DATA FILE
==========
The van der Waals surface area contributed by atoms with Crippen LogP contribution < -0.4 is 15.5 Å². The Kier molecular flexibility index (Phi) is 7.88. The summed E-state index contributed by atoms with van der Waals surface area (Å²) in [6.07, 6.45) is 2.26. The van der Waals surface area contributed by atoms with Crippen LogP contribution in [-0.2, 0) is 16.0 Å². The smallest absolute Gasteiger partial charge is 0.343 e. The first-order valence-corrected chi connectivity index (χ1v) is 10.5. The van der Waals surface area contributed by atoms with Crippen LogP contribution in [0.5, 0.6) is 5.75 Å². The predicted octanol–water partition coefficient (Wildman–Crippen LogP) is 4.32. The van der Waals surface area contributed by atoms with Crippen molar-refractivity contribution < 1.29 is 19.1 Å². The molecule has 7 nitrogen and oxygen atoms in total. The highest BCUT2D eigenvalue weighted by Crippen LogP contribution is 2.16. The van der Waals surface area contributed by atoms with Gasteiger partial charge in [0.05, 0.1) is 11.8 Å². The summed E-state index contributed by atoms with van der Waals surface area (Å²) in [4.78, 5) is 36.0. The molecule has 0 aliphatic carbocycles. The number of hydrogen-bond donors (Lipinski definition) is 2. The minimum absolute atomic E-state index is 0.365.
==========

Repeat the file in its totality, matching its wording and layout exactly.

The van der Waals surface area contributed by atoms with Crippen LogP contribution < -0.4 is 15.5 Å². The Kier molecular flexibility index (Phi) is 7.88. The summed E-state index contributed by atoms with van der Waals surface area (Å²) in [6.07, 6.45) is 2.26. The van der Waals surface area contributed by atoms with Crippen LogP contribution in [-0.2, 0) is 16.0 Å². The smallest absolute Gasteiger partial charge is 0.343 e. The first-order valence-corrected chi connectivity index (χ1v) is 10.5. The van der Waals surface area contributed by atoms with Crippen LogP contribution in [0.5, 0.6) is 5.75 Å². The predicted octanol–water partition coefficient (Wildman–Crippen LogP) is 4.32. The van der Waals surface area contributed by atoms with Crippen molar-refractivity contribution < 1.29 is 19.1 Å². The molecule has 7 nitrogen and oxygen atoms in total. The highest BCUT2D eigenvalue weighted by Crippen LogP contribution is 2.16. The van der Waals surface area contributed by atoms with Gasteiger partial charge in [0.05, 0.1) is 11.8 Å². The summed E-state index contributed by atoms with van der Waals surface area (Å²) in [4.78, 5) is 36.0. The molecule has 0 aliphatic carbocycles. The number of hydrogen-bond donors (Lipinski definition) is 2. The minimum absolute atomic E-state index is 0.365.